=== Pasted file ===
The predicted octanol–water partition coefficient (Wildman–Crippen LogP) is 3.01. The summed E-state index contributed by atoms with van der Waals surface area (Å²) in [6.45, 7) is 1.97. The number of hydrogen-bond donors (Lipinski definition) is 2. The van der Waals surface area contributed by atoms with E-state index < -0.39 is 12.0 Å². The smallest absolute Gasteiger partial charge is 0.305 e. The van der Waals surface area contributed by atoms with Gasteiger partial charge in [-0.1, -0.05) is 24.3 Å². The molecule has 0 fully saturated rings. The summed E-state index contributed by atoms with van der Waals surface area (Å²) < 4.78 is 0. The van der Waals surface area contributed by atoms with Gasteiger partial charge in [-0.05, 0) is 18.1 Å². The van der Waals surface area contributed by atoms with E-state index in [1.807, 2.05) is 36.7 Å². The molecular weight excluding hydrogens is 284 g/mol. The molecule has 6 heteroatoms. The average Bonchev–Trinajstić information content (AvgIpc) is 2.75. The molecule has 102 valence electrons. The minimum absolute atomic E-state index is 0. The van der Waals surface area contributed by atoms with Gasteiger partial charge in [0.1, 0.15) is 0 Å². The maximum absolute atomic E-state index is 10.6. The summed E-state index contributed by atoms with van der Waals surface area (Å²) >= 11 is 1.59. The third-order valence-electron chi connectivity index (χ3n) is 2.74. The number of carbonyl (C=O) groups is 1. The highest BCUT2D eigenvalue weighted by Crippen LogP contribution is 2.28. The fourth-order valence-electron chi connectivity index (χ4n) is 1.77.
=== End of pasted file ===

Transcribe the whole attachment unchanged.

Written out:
The predicted octanol–water partition coefficient (Wildman–Crippen LogP) is 3.01. The summed E-state index contributed by atoms with van der Waals surface area (Å²) in [6.45, 7) is 1.97. The number of hydrogen-bond donors (Lipinski definition) is 2. The van der Waals surface area contributed by atoms with E-state index < -0.39 is 12.0 Å². The smallest absolute Gasteiger partial charge is 0.305 e. The van der Waals surface area contributed by atoms with Gasteiger partial charge in [-0.1, -0.05) is 24.3 Å². The molecule has 0 fully saturated rings. The summed E-state index contributed by atoms with van der Waals surface area (Å²) < 4.78 is 0. The van der Waals surface area contributed by atoms with Gasteiger partial charge in [-0.05, 0) is 18.1 Å². The van der Waals surface area contributed by atoms with E-state index in [1.807, 2.05) is 36.7 Å². The molecular weight excluding hydrogens is 284 g/mol. The molecule has 6 heteroatoms. The average Bonchev–Trinajstić information content (AvgIpc) is 2.75. The molecule has 102 valence electrons. The minimum absolute atomic E-state index is 0. The van der Waals surface area contributed by atoms with Gasteiger partial charge in [0.1, 0.15) is 0 Å². The maximum absolute atomic E-state index is 10.6. The summed E-state index contributed by atoms with van der Waals surface area (Å²) >= 11 is 1.59. The third-order valence-electron chi connectivity index (χ3n) is 2.74. The number of carbonyl (C=O) groups is 1. The highest BCUT2D eigenvalue weighted by Crippen LogP contribution is 2.28. The fourth-order valence-electron chi connectivity index (χ4n) is 1.77.